These brief descriptions provide starting points for supporting non-party candidates and restricting party power to what is intended by the Basic Law: “Parties participate in the political decision-making of the people.” (Article 21 Basic Law) That is all. No thought of the usurpation of all state functions by parties.
Undoubtedly parties have a right to exist as bundled representation of various interest groups. The distribution of mandates according to the proportional representation of the parties also makes it possible to protect minorities, which is hardly possible if there are only majority decisions. However,  undoubtedly, the entire political process cannot be placed exclusively in the hands of political parties, which practically means in the hands of some party leaders. This is unworthy of sovereign citizenship and not wanted by the Basic Law. So what should we do?
Why add tax money on top of membership fees and donations, which by all means have to remain transparent (!). Yes, without tax money the parties would be poorer. Maybe they would not be able to stick square kilometres of meaningless posters during election campaigns and place similar meaningless advertising spots on television and radio. The world would not be poorer. Why should not such waste be dried up financially or simply be banned? Tobacco advertising had also be banned.
With the money saved, the state could support what our electoral law actually wants: a direct candidate election on equal terms to party election. One could at least temporarily set up an office in each constituency in which candidates who are independent of political parties or who can prove that they have a minimum number of supporters could present themselves personally and answer questions from fellow citizens and voters. One could set up an official nationwide platform on which these candidates could present themselves and their political ideas in a way that is visible to everyone.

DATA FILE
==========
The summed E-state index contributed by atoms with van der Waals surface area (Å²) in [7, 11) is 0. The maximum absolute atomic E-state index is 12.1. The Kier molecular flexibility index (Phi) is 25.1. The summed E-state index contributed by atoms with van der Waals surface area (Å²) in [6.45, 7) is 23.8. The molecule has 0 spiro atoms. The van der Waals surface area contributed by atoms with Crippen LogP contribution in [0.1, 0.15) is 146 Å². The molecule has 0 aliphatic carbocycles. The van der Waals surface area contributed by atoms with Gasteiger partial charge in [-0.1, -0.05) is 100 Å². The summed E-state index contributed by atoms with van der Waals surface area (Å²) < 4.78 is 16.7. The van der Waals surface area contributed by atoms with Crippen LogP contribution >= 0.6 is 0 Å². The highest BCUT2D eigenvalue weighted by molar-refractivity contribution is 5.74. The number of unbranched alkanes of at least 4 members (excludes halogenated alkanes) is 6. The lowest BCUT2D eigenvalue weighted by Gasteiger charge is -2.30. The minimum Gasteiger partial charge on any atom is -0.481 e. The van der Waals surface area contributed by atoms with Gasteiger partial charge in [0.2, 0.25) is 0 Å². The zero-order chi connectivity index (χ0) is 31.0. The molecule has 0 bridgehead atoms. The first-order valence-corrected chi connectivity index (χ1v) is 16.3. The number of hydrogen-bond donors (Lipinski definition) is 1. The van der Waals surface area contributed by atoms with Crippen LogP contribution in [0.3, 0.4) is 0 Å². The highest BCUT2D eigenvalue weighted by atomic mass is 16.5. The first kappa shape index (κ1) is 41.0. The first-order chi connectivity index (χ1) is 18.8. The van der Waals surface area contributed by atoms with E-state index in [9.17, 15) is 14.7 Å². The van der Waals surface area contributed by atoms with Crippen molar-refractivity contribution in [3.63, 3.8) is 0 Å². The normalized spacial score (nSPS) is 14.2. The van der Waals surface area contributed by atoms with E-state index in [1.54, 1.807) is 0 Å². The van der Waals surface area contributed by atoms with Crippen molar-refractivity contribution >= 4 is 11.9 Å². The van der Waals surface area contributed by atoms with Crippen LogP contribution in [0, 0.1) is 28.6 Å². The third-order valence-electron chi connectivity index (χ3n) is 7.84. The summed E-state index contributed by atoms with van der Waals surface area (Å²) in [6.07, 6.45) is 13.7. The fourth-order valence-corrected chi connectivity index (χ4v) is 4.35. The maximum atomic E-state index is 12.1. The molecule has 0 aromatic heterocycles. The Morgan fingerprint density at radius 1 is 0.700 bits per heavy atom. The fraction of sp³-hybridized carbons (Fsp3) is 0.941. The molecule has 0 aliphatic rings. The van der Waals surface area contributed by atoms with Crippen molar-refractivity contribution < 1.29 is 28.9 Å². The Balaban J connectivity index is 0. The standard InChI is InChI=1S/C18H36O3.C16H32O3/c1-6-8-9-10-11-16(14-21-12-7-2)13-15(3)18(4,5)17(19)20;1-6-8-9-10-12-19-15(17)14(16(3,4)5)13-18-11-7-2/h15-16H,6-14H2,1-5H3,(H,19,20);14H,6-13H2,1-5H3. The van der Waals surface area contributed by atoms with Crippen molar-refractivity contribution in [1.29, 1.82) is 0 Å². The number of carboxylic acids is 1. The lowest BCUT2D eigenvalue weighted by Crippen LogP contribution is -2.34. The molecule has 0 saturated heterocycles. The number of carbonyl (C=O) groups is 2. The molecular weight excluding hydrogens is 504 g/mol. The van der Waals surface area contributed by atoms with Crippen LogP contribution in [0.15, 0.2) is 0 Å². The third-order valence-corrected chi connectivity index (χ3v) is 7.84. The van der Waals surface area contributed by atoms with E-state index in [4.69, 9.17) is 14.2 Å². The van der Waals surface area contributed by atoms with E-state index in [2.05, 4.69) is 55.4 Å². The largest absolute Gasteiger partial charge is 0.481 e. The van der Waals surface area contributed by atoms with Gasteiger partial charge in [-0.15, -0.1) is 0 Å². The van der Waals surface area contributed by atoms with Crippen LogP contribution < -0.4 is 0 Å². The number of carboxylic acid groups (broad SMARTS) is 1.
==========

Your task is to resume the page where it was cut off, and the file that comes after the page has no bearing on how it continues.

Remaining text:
Above all, it should be forbidden for first-vote candidates to be included on a party list; for the success of the party there is indeed the second vote. The personality should be convincing, not the cell of a party body. Yes, party candidates can still be elected with the first vote and thus strengthen the weight of the larger parties, if at the same time the balancing mandates are abolished. One could also create negative balancing mandates and reduce party votes by the extent that party-bound first-vote candidates were elected! Why not? These considerations also apply to the “Bundestag” as well as to the similarly structured state parliaments, if they decide to do so. Or if a referendum (see Current Concerns No 8 from 2 April) would enforce this.